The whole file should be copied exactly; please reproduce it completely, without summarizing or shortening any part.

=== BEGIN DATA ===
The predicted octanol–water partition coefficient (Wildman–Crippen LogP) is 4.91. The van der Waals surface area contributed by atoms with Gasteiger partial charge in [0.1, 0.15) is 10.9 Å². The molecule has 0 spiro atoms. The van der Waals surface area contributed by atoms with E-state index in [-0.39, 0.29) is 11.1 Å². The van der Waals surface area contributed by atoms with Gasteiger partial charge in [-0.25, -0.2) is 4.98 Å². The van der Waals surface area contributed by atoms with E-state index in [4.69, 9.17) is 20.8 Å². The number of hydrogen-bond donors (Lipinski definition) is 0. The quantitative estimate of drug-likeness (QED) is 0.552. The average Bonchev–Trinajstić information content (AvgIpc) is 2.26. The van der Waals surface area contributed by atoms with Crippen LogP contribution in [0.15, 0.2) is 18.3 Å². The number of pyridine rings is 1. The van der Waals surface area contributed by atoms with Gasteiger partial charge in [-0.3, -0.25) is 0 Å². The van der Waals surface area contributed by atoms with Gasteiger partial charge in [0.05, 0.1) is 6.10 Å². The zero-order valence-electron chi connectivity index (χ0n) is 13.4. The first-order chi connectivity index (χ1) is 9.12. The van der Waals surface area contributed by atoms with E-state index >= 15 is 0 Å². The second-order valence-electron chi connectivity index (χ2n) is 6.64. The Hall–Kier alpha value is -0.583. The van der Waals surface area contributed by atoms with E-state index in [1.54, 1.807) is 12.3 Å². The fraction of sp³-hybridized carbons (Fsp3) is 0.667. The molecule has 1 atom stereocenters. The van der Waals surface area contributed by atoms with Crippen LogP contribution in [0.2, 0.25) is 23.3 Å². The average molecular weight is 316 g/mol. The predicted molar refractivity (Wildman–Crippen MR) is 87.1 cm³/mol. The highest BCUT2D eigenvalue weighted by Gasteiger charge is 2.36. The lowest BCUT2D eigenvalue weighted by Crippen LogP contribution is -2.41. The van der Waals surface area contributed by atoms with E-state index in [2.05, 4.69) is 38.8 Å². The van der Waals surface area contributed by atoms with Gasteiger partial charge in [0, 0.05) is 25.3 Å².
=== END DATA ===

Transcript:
The predicted octanol–water partition coefficient (Wildman–Crippen LogP) is 4.91. The van der Waals surface area contributed by atoms with Gasteiger partial charge in [0.1, 0.15) is 10.9 Å². The molecule has 0 spiro atoms. The van der Waals surface area contributed by atoms with E-state index in [-0.39, 0.29) is 11.1 Å². The van der Waals surface area contributed by atoms with Gasteiger partial charge in [-0.25, -0.2) is 4.98 Å². The van der Waals surface area contributed by atoms with E-state index in [4.69, 9.17) is 20.8 Å². The number of hydrogen-bond donors (Lipinski definition) is 0. The quantitative estimate of drug-likeness (QED) is 0.552. The average Bonchev–Trinajstić information content (AvgIpc) is 2.26. The van der Waals surface area contributed by atoms with Crippen LogP contribution in [0.15, 0.2) is 18.3 Å². The number of pyridine rings is 1. The van der Waals surface area contributed by atoms with Gasteiger partial charge in [-0.3, -0.25) is 0 Å². The van der Waals surface area contributed by atoms with Gasteiger partial charge in [0.05, 0.1) is 6.10 Å². The zero-order valence-electron chi connectivity index (χ0n) is 13.4. The first-order chi connectivity index (χ1) is 9.12. The van der Waals surface area contributed by atoms with E-state index >= 15 is 0 Å². The second-order valence-electron chi connectivity index (χ2n) is 6.64. The Hall–Kier alpha value is -0.583. The van der Waals surface area contributed by atoms with E-state index in [1.54, 1.807) is 12.3 Å². The fraction of sp³-hybridized carbons (Fsp3) is 0.667. The molecule has 1 atom stereocenters. The van der Waals surface area contributed by atoms with Crippen LogP contribution in [0.2, 0.25) is 23.3 Å². The average molecular weight is 316 g/mol. The predicted molar refractivity (Wildman–Crippen MR) is 87.1 cm³/mol. The highest BCUT2D eigenvalue weighted by Gasteiger charge is 2.36. The lowest BCUT2D eigenvalue weighted by Crippen LogP contribution is -2.41. The van der Waals surface area contributed by atoms with E-state index in [2.05, 4.69) is 38.8 Å². The van der Waals surface area contributed by atoms with Gasteiger partial charge in [0, 0.05) is 25.3 Å².